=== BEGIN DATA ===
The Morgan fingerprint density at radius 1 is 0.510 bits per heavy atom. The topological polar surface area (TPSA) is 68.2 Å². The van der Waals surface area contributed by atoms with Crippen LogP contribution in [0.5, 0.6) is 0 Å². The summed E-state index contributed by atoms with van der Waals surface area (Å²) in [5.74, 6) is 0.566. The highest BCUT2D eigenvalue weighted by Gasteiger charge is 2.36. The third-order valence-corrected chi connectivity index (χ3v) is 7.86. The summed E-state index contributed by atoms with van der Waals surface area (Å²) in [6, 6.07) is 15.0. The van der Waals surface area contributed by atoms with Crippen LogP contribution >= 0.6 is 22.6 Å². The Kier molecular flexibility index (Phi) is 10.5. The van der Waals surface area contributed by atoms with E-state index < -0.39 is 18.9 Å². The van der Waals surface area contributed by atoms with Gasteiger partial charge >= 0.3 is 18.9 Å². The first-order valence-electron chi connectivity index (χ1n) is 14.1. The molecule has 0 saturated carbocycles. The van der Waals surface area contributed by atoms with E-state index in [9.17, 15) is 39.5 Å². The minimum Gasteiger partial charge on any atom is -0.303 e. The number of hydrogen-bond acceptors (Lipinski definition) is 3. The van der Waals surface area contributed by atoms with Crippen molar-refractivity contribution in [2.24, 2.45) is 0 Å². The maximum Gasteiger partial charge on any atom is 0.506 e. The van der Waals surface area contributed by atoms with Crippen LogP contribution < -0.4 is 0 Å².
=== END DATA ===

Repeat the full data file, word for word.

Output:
The Morgan fingerprint density at radius 1 is 0.510 bits per heavy atom. The topological polar surface area (TPSA) is 68.2 Å². The van der Waals surface area contributed by atoms with Crippen LogP contribution in [0.5, 0.6) is 0 Å². The summed E-state index contributed by atoms with van der Waals surface area (Å²) in [5.74, 6) is 0.566. The highest BCUT2D eigenvalue weighted by Gasteiger charge is 2.36. The third-order valence-corrected chi connectivity index (χ3v) is 7.86. The summed E-state index contributed by atoms with van der Waals surface area (Å²) in [6, 6.07) is 15.0. The van der Waals surface area contributed by atoms with Crippen LogP contribution >= 0.6 is 22.6 Å². The Kier molecular flexibility index (Phi) is 10.5. The van der Waals surface area contributed by atoms with E-state index < -0.39 is 18.9 Å². The van der Waals surface area contributed by atoms with Gasteiger partial charge >= 0.3 is 18.9 Å². The first-order valence-electron chi connectivity index (χ1n) is 14.1. The molecule has 0 saturated carbocycles. The van der Waals surface area contributed by atoms with E-state index in [9.17, 15) is 39.5 Å². The minimum Gasteiger partial charge on any atom is -0.303 e. The number of hydrogen-bond acceptors (Lipinski definition) is 3. The van der Waals surface area contributed by atoms with Crippen molar-refractivity contribution in [2.24, 2.45) is 0 Å². The maximum Gasteiger partial charge on any atom is 0.506 e. The van der Waals surface area contributed by atoms with Crippen LogP contribution < -0.4 is 0 Å².